http://www.escalight.com/images/stories/tutorials/3dsmax/bedroom/bedroom12.jpg

Download Part 1 finished file here (3dsmax, Zipped, 69kb) . (I disable Radiosity solution in this file. To render, you must go to Rendering window (F10), open Advanced Lighting tab and calculate Radiosity solution by clicking Start button. Then, press Render).


This file already has one Photometric light. You will not need this light anymore. Select that light and delete or turn it off.

http://www.escalight.com/images/stories/tutorials/3dsmax/bedroom/bedroom13.gif

2. Now, we need to create another light system. We will use Daylight system. Daylight systems use light in a system that follows the geographically correct angle and movement of the sun over the earth at a given location. In Command Panel, click Systems tab. Then, click Daylight button. Click twice in Top viewport to create Daylight system. Don't bother to create exact location of this Daylight System. We can adjust its location later.

Daylight system consist of 2 part, sunlight and skylight. Sunlight is like the "sun" that lit the scene (Direct Light). Skylight on the other hand gives indirect illumination to the scene. Actually, in Daylight system you can choose location, date, time, and compass orientation. This is useful when you want to study shadows in some location. For example, you design a building in San Francisco, you can have exact "sun" movement in San Francisco using Daylight system. For this tutorial, go to Modify tab, and use Manual option in Daylight Parameters. This way, you can simulate daylight without given exact location.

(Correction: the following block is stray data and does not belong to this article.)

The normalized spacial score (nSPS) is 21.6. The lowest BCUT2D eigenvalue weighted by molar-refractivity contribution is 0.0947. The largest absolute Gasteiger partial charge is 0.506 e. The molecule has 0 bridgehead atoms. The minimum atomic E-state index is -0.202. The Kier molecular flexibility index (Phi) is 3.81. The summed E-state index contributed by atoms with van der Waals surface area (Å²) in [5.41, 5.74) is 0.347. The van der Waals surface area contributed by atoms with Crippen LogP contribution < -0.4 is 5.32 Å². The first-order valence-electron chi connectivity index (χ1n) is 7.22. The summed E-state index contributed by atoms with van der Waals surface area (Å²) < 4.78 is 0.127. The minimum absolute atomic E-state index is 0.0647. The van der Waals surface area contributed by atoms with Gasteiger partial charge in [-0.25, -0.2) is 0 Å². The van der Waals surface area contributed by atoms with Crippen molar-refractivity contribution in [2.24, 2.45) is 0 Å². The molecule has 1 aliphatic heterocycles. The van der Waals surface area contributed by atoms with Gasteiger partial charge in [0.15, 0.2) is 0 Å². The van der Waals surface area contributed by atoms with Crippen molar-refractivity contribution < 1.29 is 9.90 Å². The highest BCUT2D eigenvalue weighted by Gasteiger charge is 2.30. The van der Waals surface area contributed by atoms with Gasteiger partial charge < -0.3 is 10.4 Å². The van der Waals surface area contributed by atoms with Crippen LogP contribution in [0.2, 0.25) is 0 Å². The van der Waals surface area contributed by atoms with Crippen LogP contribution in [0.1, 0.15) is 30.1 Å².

http://www.escalight.com/images/stories/tutorials/3dsmax/bedroom/bedroom14.gif

3. Now, move Daylight and its target. Make sure its target is in the middle of the scene and shot from above. For example, I set Daylight system to shot from upper left corner (in Top and Left Viewport).

http://www.escalight.com/images/stories/tutorials/3dsmax/bedroom/bedroom15.gif

4. Open Rendering window (F10). Open Advanced Lighting tab. In Radiosity Processing Parameters, click Reset All button. Then, click Start to calculate Radiosity solution. In Interactive Tools, click Setup button. Change exposure control to Logarithmic Exposure Control. When finished, click Render. You will get over-washed scene like image below.

http://www.escalight.com/images/stories/tutorials/3dsmax/bedroom/bedroom16.jpg

5. Now, open Logarithmic Exposure Control Parameters again. This time, activate Exterior Daylight. Click Render. But this time, the scene looks too dark.